Diwan marks each subsequent week of Anne’s pregnancy with intertitles, contributing to a rising tension as an uncertain point of no return quickly approaches. The intensity of this suspense is surpassed only by Anne’s alienation, not only from everyone around her, but also from her ever-changing body. But while the desperate measures that Anne takes are increasingly harrowing, including an attempted self-induced abortion that’s subtly but viscerally depicted.
The sleazy Jean (Kacey Mottet Klein), who hits on a pregnant Anne at one point, even going so far as to make the case that sex with her would have no consequences, initially refuses to help her. But he eventually changes his tune and links her to a back-alley abortionist, Madame Rivière (Anna Mouglalis). Later, one of Anne’s close friends, Hélène (Luàna Bajrami), also has something of a change of heart, admitting that she, too, had a summer fling, and that Anne’s situation made her realize that she was lucky to not have gotten pregnant. Happening uses these about-faces not as a means of suggesting that these characters have suddenly become enlightened, but rather to accentuate their contradictions.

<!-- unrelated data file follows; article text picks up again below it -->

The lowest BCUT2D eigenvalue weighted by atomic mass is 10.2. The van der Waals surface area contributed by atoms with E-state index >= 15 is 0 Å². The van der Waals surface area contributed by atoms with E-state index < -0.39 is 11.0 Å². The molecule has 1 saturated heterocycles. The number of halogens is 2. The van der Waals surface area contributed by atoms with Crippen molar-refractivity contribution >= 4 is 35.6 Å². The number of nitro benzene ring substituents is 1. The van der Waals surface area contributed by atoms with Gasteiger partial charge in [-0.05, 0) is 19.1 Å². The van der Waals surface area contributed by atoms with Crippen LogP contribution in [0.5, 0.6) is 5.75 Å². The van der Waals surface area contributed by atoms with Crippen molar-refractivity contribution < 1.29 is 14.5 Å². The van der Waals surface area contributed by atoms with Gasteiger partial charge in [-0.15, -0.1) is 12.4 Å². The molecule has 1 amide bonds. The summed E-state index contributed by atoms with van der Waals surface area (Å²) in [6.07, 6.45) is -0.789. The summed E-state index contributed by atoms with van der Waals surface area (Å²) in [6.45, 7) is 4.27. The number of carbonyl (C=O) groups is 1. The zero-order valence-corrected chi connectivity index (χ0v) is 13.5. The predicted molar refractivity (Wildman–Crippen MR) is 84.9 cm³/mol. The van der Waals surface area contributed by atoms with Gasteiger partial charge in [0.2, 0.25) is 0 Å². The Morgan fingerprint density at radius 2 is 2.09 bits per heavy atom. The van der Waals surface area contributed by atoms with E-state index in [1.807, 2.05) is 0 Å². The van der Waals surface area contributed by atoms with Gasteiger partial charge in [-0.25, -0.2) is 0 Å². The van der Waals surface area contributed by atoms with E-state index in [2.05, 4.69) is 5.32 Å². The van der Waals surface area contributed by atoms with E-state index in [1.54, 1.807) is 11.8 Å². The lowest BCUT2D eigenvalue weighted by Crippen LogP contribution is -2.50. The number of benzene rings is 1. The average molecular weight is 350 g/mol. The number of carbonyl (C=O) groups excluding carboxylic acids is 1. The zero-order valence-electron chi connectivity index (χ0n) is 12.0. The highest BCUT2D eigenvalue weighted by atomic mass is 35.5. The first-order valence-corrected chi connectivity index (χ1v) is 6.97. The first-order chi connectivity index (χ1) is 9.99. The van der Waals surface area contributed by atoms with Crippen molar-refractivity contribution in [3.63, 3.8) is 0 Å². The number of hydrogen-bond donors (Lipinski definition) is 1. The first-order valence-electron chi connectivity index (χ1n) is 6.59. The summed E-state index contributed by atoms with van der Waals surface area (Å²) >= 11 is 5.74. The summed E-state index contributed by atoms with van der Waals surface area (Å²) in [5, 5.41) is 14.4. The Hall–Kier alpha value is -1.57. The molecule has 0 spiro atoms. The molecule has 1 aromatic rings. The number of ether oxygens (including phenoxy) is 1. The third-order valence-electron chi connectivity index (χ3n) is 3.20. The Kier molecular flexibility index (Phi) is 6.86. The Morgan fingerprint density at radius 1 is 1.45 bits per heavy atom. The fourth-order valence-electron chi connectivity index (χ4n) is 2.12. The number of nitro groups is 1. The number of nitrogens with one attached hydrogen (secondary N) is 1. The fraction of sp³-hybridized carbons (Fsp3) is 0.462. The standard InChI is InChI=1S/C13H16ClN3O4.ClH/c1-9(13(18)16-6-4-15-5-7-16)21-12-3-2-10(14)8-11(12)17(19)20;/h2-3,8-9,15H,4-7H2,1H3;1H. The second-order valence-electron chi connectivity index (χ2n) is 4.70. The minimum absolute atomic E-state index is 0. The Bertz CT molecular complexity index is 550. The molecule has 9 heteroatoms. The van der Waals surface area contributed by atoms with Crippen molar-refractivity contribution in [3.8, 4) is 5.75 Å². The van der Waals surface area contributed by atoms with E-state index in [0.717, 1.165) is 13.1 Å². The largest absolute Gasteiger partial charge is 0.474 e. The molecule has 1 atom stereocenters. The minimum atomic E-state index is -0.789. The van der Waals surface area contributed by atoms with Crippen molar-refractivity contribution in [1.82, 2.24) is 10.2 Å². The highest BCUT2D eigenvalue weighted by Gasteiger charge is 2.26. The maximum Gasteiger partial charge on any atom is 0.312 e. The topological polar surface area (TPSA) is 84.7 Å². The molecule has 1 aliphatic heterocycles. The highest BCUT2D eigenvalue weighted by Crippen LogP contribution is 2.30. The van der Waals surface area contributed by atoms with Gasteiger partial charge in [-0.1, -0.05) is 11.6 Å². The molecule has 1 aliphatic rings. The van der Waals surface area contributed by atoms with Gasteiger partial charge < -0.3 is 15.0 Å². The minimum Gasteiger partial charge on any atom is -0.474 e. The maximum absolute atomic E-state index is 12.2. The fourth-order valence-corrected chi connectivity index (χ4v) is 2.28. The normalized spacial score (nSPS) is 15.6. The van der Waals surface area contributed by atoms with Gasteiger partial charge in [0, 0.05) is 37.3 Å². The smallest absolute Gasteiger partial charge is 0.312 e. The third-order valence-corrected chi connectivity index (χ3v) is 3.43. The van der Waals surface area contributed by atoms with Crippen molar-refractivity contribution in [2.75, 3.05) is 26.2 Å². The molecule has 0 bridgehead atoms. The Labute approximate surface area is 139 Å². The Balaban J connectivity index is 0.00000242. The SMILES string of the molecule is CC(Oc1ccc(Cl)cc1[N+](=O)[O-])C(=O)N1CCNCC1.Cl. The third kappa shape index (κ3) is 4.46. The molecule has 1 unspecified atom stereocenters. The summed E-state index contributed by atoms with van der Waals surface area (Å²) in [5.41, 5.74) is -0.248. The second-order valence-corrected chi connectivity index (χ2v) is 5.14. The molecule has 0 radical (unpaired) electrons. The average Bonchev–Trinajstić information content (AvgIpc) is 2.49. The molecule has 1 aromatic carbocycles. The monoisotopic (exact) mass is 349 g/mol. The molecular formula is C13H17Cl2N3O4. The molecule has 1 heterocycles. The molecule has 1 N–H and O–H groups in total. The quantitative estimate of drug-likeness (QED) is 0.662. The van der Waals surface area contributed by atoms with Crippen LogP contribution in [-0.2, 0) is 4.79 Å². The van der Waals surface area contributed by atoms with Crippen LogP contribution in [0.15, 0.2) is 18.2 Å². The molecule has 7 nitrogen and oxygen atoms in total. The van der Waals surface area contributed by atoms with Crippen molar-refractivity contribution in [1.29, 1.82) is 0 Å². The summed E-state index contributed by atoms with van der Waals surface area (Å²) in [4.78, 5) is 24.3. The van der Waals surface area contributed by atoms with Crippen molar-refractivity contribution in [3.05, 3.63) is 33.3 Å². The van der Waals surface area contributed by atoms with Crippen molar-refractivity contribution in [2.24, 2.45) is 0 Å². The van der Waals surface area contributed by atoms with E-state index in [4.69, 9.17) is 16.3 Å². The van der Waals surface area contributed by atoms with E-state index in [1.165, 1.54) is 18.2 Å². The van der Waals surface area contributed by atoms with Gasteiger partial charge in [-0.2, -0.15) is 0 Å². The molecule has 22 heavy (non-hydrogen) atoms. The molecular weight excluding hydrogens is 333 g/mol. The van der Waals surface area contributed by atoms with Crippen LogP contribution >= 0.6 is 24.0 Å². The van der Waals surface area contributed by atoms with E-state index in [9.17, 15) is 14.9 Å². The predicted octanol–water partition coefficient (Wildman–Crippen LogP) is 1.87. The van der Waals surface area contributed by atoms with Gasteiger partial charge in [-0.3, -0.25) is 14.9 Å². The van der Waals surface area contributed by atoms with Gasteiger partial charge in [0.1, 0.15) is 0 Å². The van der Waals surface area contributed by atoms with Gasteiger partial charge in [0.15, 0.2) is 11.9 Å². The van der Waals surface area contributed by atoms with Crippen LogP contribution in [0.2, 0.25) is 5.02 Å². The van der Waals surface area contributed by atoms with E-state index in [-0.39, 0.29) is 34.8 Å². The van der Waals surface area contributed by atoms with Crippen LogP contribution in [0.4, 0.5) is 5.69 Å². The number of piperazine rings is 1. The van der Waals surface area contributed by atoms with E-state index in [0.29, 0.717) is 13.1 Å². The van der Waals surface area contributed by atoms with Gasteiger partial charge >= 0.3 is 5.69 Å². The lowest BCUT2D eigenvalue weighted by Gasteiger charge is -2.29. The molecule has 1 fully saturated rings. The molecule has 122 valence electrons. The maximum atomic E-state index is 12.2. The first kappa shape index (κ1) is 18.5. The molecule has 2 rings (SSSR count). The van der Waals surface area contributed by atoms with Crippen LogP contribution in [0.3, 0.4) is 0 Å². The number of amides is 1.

As Anne’s situation closes in on her from all directions and her belly starts growing, Diwan dials up the film’s tension, intensified by chaptered segments that emphasize the alarming irreversibility of time. Throughout, she favors long takes over frantic edits, immersing the audience in Anne’s anguish, anxiety and even physical pain in a matter-of-fact style similar to that of the Dardenne brothers. At the center of the film, Anne arrives at a barebones home and submits her body to the care of a woman who performs illegal abortions to girls in need. Diwan shoots the sequence in one spine-tingling take, making one really feel both the sting and terror of Anne’s situation. Elsewhere, whenever she wants to underscore the vulnerability of Anne’s body, the filmmaker opts in for similar methods, elegantly tracking the action in slow, patient takes while focusing on the actor’s facial fluctuations. In a part that asks a lot of her, Vartolomei masters the art of silence, somehow managing to react, consider and protest, often without saying a single word.
The psychological turmoil and agonizing isolation that all of this puts Anne through lends Diwan’s film a gripping immediacy that’s further reinforced by its general avoidance of period details in its costumes and settings. As such, it manages the difficult task of speaking to our current moment, where women are increasingly facing hurdles to abortion access, without being didactic or preachy.